Esor Ben-Sorek

A Simple Box of Matza

The Arabs like to point out that Jerusalem is a Muslim city whose holy places have been defiled since Jewish population growth after 1948. The facts testify otherwise.

In the 1878 demographic Ottoman Turkish census, the largest population in Jerusalem was Jewish, followed by Muslims and Christians.

Jews have constituted the majority of Jerusalem’s population since the 19th century. Today’s Turks may hide the truth but the Ottoman census reveals the truth.

In the 1878 census the total population of Turkish Palestine was 462,465 consisting of 403,795 Muslims, 43,659 Christians and 25,011 Jews.

When the British established their mandate in Palestine in 1918, the population had grown to 660,000, largely due to the Zionist development of the land. The Christian population numbered approximately 15-20% of the population, the Muslims 74%, and the Jewish population had increased to 60,000, 8.1% of the country’s population.

In 1887, the first matza baking company was opened in Palestine, first in the Neve Tzedek district of what later became Tel-Aviv and then moved to its present location in B’nai Brak.

The box of Aviv matzot proudly bears the inscription “baked and packed in B’nai Brak since 1887”.

With the flow of Jewish immigration to pre-state Israel, the Aviv matza factory was working overtime to produce kosher for Passover matzot for local Jewish consumption and for deliveries to Jewish communities around the world.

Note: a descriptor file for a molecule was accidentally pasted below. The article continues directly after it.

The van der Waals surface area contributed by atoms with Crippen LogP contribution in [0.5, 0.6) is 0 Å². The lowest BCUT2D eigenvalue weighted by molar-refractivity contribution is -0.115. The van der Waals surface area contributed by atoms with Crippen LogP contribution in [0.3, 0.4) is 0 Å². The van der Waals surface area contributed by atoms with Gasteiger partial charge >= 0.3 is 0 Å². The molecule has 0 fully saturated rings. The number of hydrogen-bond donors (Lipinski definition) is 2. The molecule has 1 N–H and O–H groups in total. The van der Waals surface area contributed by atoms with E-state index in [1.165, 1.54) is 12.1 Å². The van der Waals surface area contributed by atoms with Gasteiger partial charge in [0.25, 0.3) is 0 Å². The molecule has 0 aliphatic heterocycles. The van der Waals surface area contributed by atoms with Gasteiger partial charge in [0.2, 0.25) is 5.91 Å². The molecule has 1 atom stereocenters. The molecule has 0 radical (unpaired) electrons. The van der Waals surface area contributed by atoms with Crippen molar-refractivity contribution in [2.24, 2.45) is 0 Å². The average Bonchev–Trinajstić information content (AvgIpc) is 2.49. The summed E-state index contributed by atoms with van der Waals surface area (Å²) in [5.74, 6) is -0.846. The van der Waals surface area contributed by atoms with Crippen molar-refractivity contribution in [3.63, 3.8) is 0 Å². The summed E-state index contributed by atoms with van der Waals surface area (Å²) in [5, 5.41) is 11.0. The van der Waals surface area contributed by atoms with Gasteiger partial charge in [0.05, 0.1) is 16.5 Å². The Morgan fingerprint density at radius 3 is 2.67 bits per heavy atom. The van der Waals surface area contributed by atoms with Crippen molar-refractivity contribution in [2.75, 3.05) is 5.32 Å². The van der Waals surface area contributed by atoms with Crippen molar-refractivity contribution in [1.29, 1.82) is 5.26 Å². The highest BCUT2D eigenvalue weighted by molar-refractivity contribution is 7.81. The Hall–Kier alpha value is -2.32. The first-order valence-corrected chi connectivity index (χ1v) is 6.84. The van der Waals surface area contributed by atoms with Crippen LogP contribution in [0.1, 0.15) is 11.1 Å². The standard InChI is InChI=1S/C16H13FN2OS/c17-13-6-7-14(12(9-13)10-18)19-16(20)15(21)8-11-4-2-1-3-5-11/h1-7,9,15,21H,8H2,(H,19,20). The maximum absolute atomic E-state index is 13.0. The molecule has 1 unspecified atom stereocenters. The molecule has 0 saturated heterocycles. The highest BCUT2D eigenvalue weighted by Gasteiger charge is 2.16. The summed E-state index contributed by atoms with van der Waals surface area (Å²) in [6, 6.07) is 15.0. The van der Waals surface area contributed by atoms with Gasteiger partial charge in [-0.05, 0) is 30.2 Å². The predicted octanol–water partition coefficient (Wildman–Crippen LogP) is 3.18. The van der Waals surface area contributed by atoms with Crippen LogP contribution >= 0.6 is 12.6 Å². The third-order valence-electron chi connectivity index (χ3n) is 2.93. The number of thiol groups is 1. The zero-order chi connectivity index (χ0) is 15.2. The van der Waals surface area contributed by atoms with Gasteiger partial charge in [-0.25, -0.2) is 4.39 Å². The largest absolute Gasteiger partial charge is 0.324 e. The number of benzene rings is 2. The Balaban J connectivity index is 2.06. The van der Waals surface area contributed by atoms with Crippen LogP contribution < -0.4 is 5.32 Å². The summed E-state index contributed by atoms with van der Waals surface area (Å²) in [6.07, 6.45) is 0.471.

A simple box of matza defies Arab claims of an in-active Jewish community in Palestine.

And the Ottoman Turkish census reveals the Jewish majority in Jerusalem which continues to the present day.

I suggest that the Aviv matza factory in B’nai Brak should send a gift box of their fine unleavened bread to each delegation represented in the United Nations.

It can serve two purposes. The first, to make each delegate aware of the Jewish presence and development in Palestine in the 19th century, and the second, to afflict them with the bread of affliction and the tummy problems which Jews have experienced down through the ages.

Recognizing Jewish “suffering”, the hearts of the UN delegates may be turned more sympathetically against false Arab propaganda and more favorably to the State of Israel.

A simple box of matza could result in a diplomatic victory for Israel.

As for the UN delegates, a package of TUMS for the Tummy would relief their “suffering”.

They would then fully understand the meaning of an old Yiddish saying: “Schwer zu zein a Yid”…

It is hard to be a Jew.

About the Author
Esor Ben-Sorek is a retired professor of Hebrew, Biblical literature & history of Israel. Conversant in 8 languages: Hebrew, Yiddish, English, French, German, Spanish, Polish & Dutch. Very proud of being an Israeli citizen. A follower of Trumpeldor & Jabotinsky & Begin.
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